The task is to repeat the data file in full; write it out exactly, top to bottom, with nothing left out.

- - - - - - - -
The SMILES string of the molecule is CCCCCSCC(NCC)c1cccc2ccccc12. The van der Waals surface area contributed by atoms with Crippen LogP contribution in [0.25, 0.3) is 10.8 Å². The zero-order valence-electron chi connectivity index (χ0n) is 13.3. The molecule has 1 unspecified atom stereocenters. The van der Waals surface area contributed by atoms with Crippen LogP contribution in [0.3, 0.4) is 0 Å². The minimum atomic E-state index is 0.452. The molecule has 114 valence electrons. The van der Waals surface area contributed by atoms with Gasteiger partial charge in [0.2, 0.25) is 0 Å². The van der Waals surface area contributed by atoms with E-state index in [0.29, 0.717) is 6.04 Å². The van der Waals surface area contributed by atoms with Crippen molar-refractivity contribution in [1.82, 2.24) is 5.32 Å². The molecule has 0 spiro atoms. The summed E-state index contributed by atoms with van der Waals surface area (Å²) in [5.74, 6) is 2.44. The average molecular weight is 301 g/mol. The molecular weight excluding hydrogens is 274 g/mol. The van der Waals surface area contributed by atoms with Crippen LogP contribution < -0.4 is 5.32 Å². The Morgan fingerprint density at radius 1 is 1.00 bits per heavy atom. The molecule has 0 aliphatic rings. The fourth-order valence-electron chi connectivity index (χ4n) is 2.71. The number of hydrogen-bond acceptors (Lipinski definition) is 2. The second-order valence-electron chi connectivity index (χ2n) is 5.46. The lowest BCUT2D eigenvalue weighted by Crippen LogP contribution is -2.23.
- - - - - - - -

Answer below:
The SMILES string of the molecule is CCCCCSCC(NCC)c1cccc2ccccc12. The van der Waals surface area contributed by atoms with Crippen LogP contribution in [0.25, 0.3) is 10.8 Å². The zero-order valence-electron chi connectivity index (χ0n) is 13.3. The molecule has 1 unspecified atom stereocenters. The van der Waals surface area contributed by atoms with Crippen LogP contribution in [0.3, 0.4) is 0 Å². The minimum atomic E-state index is 0.452. The molecule has 114 valence electrons. The van der Waals surface area contributed by atoms with Gasteiger partial charge in [0.2, 0.25) is 0 Å². The van der Waals surface area contributed by atoms with E-state index in [0.29, 0.717) is 6.04 Å². The van der Waals surface area contributed by atoms with Crippen molar-refractivity contribution in [1.82, 2.24) is 5.32 Å². The molecule has 0 spiro atoms. The summed E-state index contributed by atoms with van der Waals surface area (Å²) in [5.74, 6) is 2.44. The average molecular weight is 301 g/mol. The molecular weight excluding hydrogens is 274 g/mol. The van der Waals surface area contributed by atoms with Crippen LogP contribution < -0.4 is 5.32 Å². The Morgan fingerprint density at radius 1 is 1.00 bits per heavy atom. The molecule has 0 aliphatic rings. The fourth-order valence-electron chi connectivity index (χ4n) is 2.71. The number of hydrogen-bond acceptors (Lipinski definition) is 2. The second-order valence-electron chi connectivity index (χ2n) is 5.46. The lowest BCUT2D eigenvalue weighted by Crippen LogP contribution is -2.23.